CBT has shown to be beneficial and produced lower relapse rates than standard clinical treatment or management (Kirchner 1999). Subjects with major depression of three or more episodes within the last 2 1/2 years and who responded to certain antidepressants and select serotonin re-uptake inhibitors and whose overall response to drug therapy was improving. They were tested every three months for two years. Findings showed that 25% of the patients receiving DBT had a relapse of major depression as compared to 80% receiving standard clinical management. This was interpreted by Fava and associates (as qtd in Kirscher) that CBT after successful treatment with antidepressants is effective in preventing relapses in patients diagnosed with chronic depression. The finding challenges the position that long-term, high-dose drug treatment is the only way to prevent relapse in such patients. It also suggests that the amelioration of residual symptoms after successful medical therapy may be key to preventing relapse (Kirschner).

The subjects for this study were from psychiatric inpatient and outpatient programs at a general hospital in Calgary, Canada and who suffered from chronic depression (Dobson and Drew 1999).The discourses through which they were placed indicated inadequate ability to resist the negative positioning made by others to ward off their depression. It meant that they acquired a negative self-concept unwillingly and unjustifiably. The finding drew attention to the way people are socially positioned by others. The subject patients attributed the blame to others, such as those who interfered with their childhood and made them what they became; betrayal by others in their lives; their powerlessness or helplessness; and poor social practices. As they blamed these others, they saw themselves as blameless, competent and worthy. They insisted that their negative self-concept was not theirs but was forced upon them by the action of others. On the whole, self-blame was not predominant. It suggests that, in place of teaching them to change their distorted self-perception, the therapy may begin by acknowledging their attempt to resist negative positioning and assist them in re-establishing a positive identity. In so doing, they may be more positively positioned by others. This study, which uses a discursive approach to depression, represents only a bit of what the said approach can eventually contribute when further research is conducted, using samples and analysis of the discourses of depressed persons in other contexts, including interactions with spouses and the discovery of alternate negotiations of reality and identity (Dobson and Drew).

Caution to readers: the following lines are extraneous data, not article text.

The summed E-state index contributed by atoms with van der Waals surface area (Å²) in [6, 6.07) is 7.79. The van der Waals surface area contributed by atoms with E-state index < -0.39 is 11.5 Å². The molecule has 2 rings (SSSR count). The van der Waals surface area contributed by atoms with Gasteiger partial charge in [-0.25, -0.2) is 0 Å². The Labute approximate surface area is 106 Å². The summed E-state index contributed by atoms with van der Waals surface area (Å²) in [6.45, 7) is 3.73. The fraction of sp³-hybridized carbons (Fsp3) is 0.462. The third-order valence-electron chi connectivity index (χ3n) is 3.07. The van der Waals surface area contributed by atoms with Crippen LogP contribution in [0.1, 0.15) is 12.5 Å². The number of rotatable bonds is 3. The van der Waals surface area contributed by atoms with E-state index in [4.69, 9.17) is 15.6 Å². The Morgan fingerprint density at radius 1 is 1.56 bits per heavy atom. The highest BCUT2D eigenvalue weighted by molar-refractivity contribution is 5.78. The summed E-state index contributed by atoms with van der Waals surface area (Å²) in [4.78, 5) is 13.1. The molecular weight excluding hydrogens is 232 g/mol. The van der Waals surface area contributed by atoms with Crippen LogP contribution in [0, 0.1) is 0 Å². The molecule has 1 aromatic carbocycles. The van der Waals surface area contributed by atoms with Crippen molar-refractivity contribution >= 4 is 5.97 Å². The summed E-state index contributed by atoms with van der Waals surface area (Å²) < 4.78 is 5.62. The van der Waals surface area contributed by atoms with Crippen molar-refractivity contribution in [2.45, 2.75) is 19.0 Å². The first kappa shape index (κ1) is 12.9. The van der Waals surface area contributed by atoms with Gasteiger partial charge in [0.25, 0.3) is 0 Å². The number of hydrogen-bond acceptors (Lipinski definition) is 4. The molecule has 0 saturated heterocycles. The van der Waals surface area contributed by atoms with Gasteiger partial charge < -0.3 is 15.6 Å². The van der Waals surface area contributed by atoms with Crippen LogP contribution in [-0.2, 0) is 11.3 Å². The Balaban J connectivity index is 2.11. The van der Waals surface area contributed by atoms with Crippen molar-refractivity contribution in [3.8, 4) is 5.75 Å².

This pilot study on Cognitive Therapy intervention used 15 subjects who were HIV-risk drug users in Baltimore for six sessions (Hawkins 2005). They were taught cognitive therapy techniques in order to identify and challenge negative or irrational thoughts related to their addiction and other environmental stressors. The objective was to increase their self-efficacy of control by identifying their beliefs about drug use, self, environment, and the future. The behavioral technique was to have them schedule weekly non-drug activities and implement them when cravings began to increase. It was derived from the theory that low rates of response-contingent positive reinforcement or deriving pleasure from life and significant antecedents to depression. Its tentative findings suggested that depression therapy could be effective in reducing depressive symptoms in injection drug users and efforts at completing successful HIV-risk-reduction intervention should be continued. Self-report, a low sample size and the lack of a control group limited the reliability of this finding (Hawkins).

Male and female socialization experiences and environments have been viewed as leading to the prototypical female sex-role through social devaluation of the role and women's abilities, women's powerlessness and the chronic environmental stressors unique to women (Hurst 1995). CBT, which has been the most prominent approach for the treatment of depression, has been seen as providing little relief or solution to the issue, as it does not address gender differences. Clinicians may have informally discussed the issue… [END OF PREVIEW] . . . READ MORE